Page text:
August 21, 2006

Wall of Shame China Censorship Enablers Continue. What to Do?

Thanks to my inability to cover a million things at once, I haven’t had much to say about The Internet Wall of Shame lately.

Of course the American technology-enabled censorship goes on. Here’s one story from Linyi that is not getting the light of day in the mainland, thanks to the Wall of Shame members:

Linyi, China (; August 18, 2006) — The trial of Chen Guangcheng, the activist attorney who brought international attention to a brutal family planning campaign that involved the forced abortions or sterilizations of 10,000 women, ended in chaos Friday. Chen’s attorneys were arrested and he was appointed two state lawyers who knew nothing of his case.

Local officials in Linyi, who previously arrested Chen on trumped up charges, arrested three of his defense attorneys and held two of them until after the trial concluded.

Xu Zhiyong, a lawyer and law professor from Beijing, was detained for 22 hours and false charges of theft to prevent him from attending the trial.

“It’s obvious the authorities did not want us to defend Chen Guangcheng,” Xu, a member of a district people’s congress in Beijing, told Reuters.

Li Fangping, another attorney who was falsely arrested and prevented from helping Chen, said the activist was appointed to state lawyers who knew nothing of his case. He said the repeated denial of rights caused Chen to be physically ill.

“Chen Guangcheng fiercely protested. He was so angry that he threw up several times,” Li told Reuters, quoting Chen’s brother who attended the trial. “The court hearing broke the law. We demand a retrial.”

There is no news on the outcome of the trial or when the verdict will be announced. Chen’s attorneys said it lasted about two hours.

The Xinhua news agency, an official state-run China news outlet, reported that a third Chen attorney, Gao Zhisheng, was held “for questioning for his suspected involvement in criminal activities.” It did not provide any further details.

….. Hundreds of police surrounded the courthouse in Yinan County, Shandong province where the trial was held and prevented Chen supporters from entering, including Chen’s wife Yuan Weijing. Others were placed under house arrest.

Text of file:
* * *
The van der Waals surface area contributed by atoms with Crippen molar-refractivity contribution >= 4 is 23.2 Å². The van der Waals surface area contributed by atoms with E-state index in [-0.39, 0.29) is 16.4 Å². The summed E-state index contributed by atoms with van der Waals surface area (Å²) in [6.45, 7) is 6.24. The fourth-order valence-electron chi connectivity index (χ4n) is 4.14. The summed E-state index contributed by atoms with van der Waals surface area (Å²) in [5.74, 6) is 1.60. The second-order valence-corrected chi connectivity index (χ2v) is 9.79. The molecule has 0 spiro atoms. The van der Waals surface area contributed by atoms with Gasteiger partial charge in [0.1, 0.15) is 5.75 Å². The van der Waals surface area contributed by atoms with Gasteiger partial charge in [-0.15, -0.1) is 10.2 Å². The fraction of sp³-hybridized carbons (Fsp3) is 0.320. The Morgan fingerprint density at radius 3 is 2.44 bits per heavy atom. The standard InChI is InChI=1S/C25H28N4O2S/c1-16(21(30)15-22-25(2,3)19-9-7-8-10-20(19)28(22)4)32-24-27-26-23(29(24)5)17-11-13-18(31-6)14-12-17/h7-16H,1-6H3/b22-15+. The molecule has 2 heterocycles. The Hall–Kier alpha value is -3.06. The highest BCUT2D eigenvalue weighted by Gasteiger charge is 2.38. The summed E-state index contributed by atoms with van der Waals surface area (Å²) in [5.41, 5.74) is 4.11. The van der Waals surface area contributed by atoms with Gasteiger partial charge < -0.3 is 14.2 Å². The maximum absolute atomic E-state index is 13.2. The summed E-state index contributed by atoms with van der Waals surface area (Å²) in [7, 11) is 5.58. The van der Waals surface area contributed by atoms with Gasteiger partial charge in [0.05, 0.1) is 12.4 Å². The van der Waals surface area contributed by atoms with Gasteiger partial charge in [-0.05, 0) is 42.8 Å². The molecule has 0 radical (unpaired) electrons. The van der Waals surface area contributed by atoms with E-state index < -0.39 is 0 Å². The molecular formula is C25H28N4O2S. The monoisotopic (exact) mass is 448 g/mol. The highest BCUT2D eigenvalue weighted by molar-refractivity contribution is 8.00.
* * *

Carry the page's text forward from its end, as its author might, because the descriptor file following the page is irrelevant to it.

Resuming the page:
….. Linyi officials have persuaded some top Chinese leaders that Chen’s efforts are supported by overseas groups and they successfully lobbied the Foreign Ministry and the powerful Propaganda Department to ban any discussion of Chen’s case in the state media or on the Internet.

Anyone who believes in free speech, free expression, a free press, and the right to due process ought to be deeply offended by what has happened in the Chen case, and doubly so at the moral know-nothingness in the high-tech sector that made it possible.

This story made me wonder if I have an easy browsing alternative to Google, because I really would like to reduce my use of it.

I learned that I can switch my Firefox for Mac browser selection in the browser search bar at the top right of the browser window to another alternative, but that the only all-purpose alternative not on the The Wall of Shame is Dogpile, which, as a “browser of browsers,” accesses Wall of Shame members in ITS searches (and it takes some doing to add Dogpile; it’s not on the default list, and has to be installed as a plug-in). I did switch my Firefox default to Dogpile, but I’m not at all confident that it will reduce traffic to Wall of Shamers.